The U.S. Embassy has been located at Grosvenor Square through generations of pomp and changing circumstance. In 1968 it was a focal point of anti-Vietnam War protests; after the September 11 attacks, it drew ire from local residents worried it could draw terrorist bombs. Through it all, the Mayfair edifice was the site of lively parties for London's chattering classes and influential leaders passing through. All that is due to change, though, with the announcement that the U.S. Embassy plans to relocate across the Thames to a place whose very name reflects a rougher and more industrial tone: the Nine Elms Opportunity Zone.
"This has been a long and careful process," U.S. Ambassador Robert Tuttle said in a statement yesterday. "We looked at all of our options, including renovation of our current building in Grosvenor Square. In the end, we realized that the goal of a modern, secure and environmentally sustainable embassy could best be met by constructing a new facility."
The current building, a nine-story concrete block crowned with an oversized gilded eagle, struggles to contain the embassy's 800-person staff. It has never been thoroughly renovated since it was built in the 1950s facing a busy square, a situation that has made the facility difficult to protect. For all that, American diplomats will likely turn up their noses at the announcement. The move means trading in the tony surroundings of Mayfair with its bespoke tailors, high-end jewelers and Michelin-starred restaurants for a gritty stretch of road between Battersea and Vauxhall, known for, among other things, its bus station, a large supermarket and one of London's busiest gay saunas. The new location will, however, place the embassy closer to the British parliament at Westminster, and is within walking distance from the headquarters of MI6, Britain's secret intelligence service.
As part of the relocation, which could take up to five years, the Embassy will sponsor an international design competition calling for energy-efficient building techniques and designs that "celebrate the values of freedom and democracy." All plans remain conditional until the United States Congress and local planning authorities approve the move. Unlike most of its embassies around the world, the United States does not own outright the land surrounding its British facility; it is currently leased (like much of the rest of the borough) from the Duke of Westminster, one of Britain's richest men.
The move marks the end of a storied relationship. Over two centuries, five presidents, four vice presidents and ten secretaries of state have served at Grosvenor Square. In the late 18th century, John Adams, America's first Ambassador to the Court of St. James, opened a diplomatic post there, and in 1938 the Square became home to America's main diplomatic mission to Britain. During WWII, the Square earned the nickname "Little America" when Dwight D. Eisenhower placed his military headquarters on its leafy grounds.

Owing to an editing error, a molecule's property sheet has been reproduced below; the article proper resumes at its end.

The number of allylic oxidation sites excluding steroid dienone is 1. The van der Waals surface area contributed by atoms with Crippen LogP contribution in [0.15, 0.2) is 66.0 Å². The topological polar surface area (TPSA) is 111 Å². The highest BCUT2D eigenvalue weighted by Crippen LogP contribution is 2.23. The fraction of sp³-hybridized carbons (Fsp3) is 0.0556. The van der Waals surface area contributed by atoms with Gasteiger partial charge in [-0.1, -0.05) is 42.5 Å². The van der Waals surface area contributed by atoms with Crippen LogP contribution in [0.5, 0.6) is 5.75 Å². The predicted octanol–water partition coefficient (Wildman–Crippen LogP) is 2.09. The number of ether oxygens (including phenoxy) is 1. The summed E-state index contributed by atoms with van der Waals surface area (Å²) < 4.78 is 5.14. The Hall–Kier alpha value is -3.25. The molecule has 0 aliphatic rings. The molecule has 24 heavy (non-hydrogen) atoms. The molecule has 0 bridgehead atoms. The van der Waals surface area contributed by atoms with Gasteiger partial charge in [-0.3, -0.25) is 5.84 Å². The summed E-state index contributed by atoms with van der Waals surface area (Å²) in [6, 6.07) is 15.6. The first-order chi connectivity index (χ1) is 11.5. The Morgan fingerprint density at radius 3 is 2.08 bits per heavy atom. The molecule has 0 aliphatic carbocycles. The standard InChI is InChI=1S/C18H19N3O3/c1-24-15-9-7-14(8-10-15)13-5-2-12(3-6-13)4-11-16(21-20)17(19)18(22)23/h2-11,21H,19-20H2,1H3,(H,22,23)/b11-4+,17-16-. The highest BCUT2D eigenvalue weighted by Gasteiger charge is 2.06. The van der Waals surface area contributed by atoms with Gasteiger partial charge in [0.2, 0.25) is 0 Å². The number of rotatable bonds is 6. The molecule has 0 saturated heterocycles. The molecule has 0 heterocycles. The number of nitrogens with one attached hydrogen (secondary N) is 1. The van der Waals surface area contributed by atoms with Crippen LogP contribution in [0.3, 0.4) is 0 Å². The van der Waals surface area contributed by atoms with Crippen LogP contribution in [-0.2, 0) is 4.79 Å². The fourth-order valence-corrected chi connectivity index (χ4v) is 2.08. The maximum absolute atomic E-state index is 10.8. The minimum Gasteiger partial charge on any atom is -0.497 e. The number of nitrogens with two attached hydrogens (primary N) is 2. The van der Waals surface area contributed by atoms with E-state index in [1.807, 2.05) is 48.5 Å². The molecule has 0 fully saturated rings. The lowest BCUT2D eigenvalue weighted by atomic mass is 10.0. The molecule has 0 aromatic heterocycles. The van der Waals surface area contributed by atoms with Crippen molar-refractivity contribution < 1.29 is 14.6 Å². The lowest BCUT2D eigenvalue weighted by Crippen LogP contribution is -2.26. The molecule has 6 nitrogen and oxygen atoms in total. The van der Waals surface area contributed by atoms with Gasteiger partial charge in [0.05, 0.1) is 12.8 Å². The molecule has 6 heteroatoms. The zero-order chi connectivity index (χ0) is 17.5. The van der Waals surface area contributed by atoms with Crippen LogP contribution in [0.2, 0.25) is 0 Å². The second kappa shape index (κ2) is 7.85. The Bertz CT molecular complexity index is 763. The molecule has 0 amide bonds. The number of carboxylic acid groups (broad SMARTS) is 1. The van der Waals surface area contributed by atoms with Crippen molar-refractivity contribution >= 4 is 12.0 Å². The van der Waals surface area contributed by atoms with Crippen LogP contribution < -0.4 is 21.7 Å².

The Embassy's relations with its neighbors began to sour after the attacks of Sept. 11, 2001. Although the State Department started a program of heavily fortifying its embassies against terrorism, some residents saw the Grosvenor Square site as vulnerable. In 2006, a neighborhood association, the Grosvenor Square Safety Group, bought two-page advertisements in The Washington Post and the Times of London that accused the Metropolitan Police and local governments of a moral failure for not closing the two roads adjacent to the embassy. Russian Countess Anca Vidaeff, who lived across from the embassy's side entrance, even held a three-day hunger strike to protest what she claimed was inadequate security. "My property is my pension but I cannot rent or sell my house and my life is in danger," she told the press.
The result was a $15 million security upgrade that included raised concrete flower beds, six-foot-high blast walls, guard shacks and traffic-blocking structures. Enhanced screening facilities were also introduced to catch suicide bombers. Yet all those physical measures which must be removed as part of the move have not entirely resolved the embassy's security challenges.
"We will be sorry to see the U.S. embassy leave as the current security arrangements we negotiated are working well," said Robert Davis, deputy leader of the Westminster City Council. "But we understand their desire to be in a more secure compound."
Experience elsewhere suggests that constructing the new embassy will be a massive undertaking. It took 25 years to complete the current U.S. embassy in Moscow; a first effort was scrapped after it was discovered in 1985 that the Soviets had planted bugs throughout the facility. With that in mind, a U.S. Embassy building in Beijing, which opened in August, was reportedly built entirely by American workers using American supplies. It's unclear such measures will have to be resorted to in London, where the U.S. still prides itself on maintaining a Special Relationship. But it will take many years before Nine Elms resounds with quite the prestige of Grosvenor Square; indeed, maybe it never will.